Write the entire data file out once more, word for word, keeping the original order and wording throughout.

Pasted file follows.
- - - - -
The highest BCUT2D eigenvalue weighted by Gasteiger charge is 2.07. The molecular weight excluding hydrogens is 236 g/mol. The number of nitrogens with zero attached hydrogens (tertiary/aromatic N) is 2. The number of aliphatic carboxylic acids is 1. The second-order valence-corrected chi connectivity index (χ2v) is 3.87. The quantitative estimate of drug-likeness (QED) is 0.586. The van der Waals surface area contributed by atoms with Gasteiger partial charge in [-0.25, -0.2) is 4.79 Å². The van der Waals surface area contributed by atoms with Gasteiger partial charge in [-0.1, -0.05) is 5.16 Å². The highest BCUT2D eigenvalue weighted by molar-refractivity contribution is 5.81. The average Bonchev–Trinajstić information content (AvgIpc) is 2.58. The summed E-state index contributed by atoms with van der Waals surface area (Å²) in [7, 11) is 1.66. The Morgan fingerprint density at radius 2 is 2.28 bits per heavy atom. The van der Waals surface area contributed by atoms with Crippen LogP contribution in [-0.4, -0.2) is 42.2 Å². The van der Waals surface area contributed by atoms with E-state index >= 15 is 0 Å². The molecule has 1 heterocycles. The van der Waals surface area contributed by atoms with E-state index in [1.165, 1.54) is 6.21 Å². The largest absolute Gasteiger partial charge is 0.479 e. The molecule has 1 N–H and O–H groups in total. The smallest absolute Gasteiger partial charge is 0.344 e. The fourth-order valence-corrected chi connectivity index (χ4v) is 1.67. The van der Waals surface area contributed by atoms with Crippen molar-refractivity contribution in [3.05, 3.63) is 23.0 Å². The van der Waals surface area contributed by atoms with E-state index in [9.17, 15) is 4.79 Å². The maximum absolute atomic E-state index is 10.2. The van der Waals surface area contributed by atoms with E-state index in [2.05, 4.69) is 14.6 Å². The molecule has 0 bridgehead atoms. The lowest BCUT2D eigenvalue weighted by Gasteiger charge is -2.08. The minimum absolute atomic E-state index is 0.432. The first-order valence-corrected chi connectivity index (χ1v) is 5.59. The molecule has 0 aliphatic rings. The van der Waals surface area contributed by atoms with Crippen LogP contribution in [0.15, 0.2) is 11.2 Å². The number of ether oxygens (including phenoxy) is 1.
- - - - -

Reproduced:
The highest BCUT2D eigenvalue weighted by Gasteiger charge is 2.07. The molecular weight excluding hydrogens is 236 g/mol. The number of nitrogens with zero attached hydrogens (tertiary/aromatic N) is 2. The number of aliphatic carboxylic acids is 1. The second-order valence-corrected chi connectivity index (χ2v) is 3.87. The quantitative estimate of drug-likeness (QED) is 0.586. The van der Waals surface area contributed by atoms with Gasteiger partial charge in [-0.25, -0.2) is 4.79 Å². The van der Waals surface area contributed by atoms with Gasteiger partial charge in [-0.1, -0.05) is 5.16 Å². The highest BCUT2D eigenvalue weighted by molar-refractivity contribution is 5.81. The average Bonchev–Trinajstić information content (AvgIpc) is 2.58. The summed E-state index contributed by atoms with van der Waals surface area (Å²) in [7, 11) is 1.66. The Morgan fingerprint density at radius 2 is 2.28 bits per heavy atom. The van der Waals surface area contributed by atoms with Crippen LogP contribution in [-0.4, -0.2) is 42.2 Å². The van der Waals surface area contributed by atoms with E-state index >= 15 is 0 Å². The molecule has 1 heterocycles. The van der Waals surface area contributed by atoms with E-state index in [1.165, 1.54) is 6.21 Å². The largest absolute Gasteiger partial charge is 0.479 e. The molecule has 1 N–H and O–H groups in total. The smallest absolute Gasteiger partial charge is 0.344 e. The fourth-order valence-corrected chi connectivity index (χ4v) is 1.67. The van der Waals surface area contributed by atoms with Crippen molar-refractivity contribution in [3.05, 3.63) is 23.0 Å². The van der Waals surface area contributed by atoms with E-state index in [9.17, 15) is 4.79 Å². The maximum absolute atomic E-state index is 10.2. The van der Waals surface area contributed by atoms with E-state index in [2.05, 4.69) is 14.6 Å². The molecule has 0 bridgehead atoms. The lowest BCUT2D eigenvalue weighted by Gasteiger charge is -2.08. The minimum absolute atomic E-state index is 0.432. The first-order valence-corrected chi connectivity index (χ1v) is 5.59. The molecule has 0 aliphatic rings. The van der Waals surface area contributed by atoms with Crippen LogP contribution in [0.15, 0.2) is 11.2 Å². The number of ether oxygens (including phenoxy) is 1.